What is The Body-Swing Connection In Baseball?
What is the relationship between your body and your swing? If you haven't considered this you could missing out on a significant area for improved performance. The OnBase University Hitting Screen was designed to evaluate baseball specific movement patterns and see they how they relate to the baseball swing. While we believe that each athlete should have certain fundamental movement patterns, each sport will have its own unique movement patterns. The OnBase University screen consists of 12 tests which look at these specific movement patterns for hitting. These tests can be grouped into four “gangs”:
1. Rotation: Toe tap test, Hip 45 Test, Seated Trunk Rotation test
2.Core Control: Pelvic Tilt Test, Pelvic Rotation Test
3. Stable Posture: Wide squat Test, Lateral Step Test, Ankle Rocking Test
4. Live and Independent Hands: Shoulder 46 Test, Separation Test, Holding Angle Test, Hitch Hiking Test
The OnBaseU Hitting Screen
After we screen the player, we now have an idea of what they can and cannot physically do. This information allows you to build a swing around what you can physically do. This tends to work much better than forcing you into a certain swing style that your body isn’t physically capable of achieving. Instead of fighting to get your swing to look more like somebody else's, unlock your own athleticism and potential to play at a higher level. If you can physically perform the movement pattern, this gives you flexibility and options for your swing.
If you cannot physically perform the movement you have two options:
1. You can teach around the limitation
2. You can address the physical limitation and then coach the new pattern you want to develop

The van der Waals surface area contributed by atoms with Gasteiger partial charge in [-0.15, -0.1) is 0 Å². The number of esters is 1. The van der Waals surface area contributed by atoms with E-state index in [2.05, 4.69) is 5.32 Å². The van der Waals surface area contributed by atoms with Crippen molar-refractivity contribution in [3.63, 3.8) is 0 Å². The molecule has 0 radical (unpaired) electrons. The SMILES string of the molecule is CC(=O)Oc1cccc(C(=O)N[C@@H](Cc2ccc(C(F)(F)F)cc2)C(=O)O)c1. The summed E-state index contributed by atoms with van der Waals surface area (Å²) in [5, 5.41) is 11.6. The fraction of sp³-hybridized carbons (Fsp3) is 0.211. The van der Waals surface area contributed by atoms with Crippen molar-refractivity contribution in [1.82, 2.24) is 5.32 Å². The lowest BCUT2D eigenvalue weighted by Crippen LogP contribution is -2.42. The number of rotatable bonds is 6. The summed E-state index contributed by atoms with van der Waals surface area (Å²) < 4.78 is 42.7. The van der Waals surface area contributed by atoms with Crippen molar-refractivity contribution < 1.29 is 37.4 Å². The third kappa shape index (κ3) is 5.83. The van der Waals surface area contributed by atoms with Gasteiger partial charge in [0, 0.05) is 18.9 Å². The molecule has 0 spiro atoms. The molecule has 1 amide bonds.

Next, we will assess your swing using video and 3-D analysis. We will look at your swing characteristics from the video. There are 13 common swing inhibitors to an efficient and powerful swing (this is not to see others don’t exist). These include characteristics such as casting the hands, sway, drifting, loss of posture, and hanging back. These swing characteristics often times have an underlying physical cause. When we identify a physical limitation with a swing characteristic/inhibitor present that is called a body-swing connection.
Let’s use the following example to demonstrate how the body swing connection works:
The athlete is a right handed hitter. He has a tendency to sway when he tries to load into his back leg. His parent also notes that he has a tendency to have a false step/turning out of the back foot as he loads in the back leg, but can't seem to correct it.
During the OnBaseU physical screen he presents with significantly limited right hip internal rotation on the toe tap test as well as poor stability/balance on the right leg during the lateral step test.
These are two very common impairments which can contribute to the sway characteristic. To further complicate matters the player sets up with with his right foot turned inwards as you can see in the picture above. This further limits his already tight hip. Based on this information, it's no surprise why the player can't load properly into the back hip and almost has no choice but to sway especially with the way he is set up. After talking with the coach, player and parent it was discussed that the player would change setup to now have the back foot turned to a neutral or slightly flared position and will also work on improving his hip mobility in the process. We apply this same process with the other 12 common swing inhibitors. Stay tuned as we will be doing similar case studies of those swing characteristics
Contact us at 260-222-6157 or email@example.com to learn more about our baseball performance assessments or to schedule your assessment today!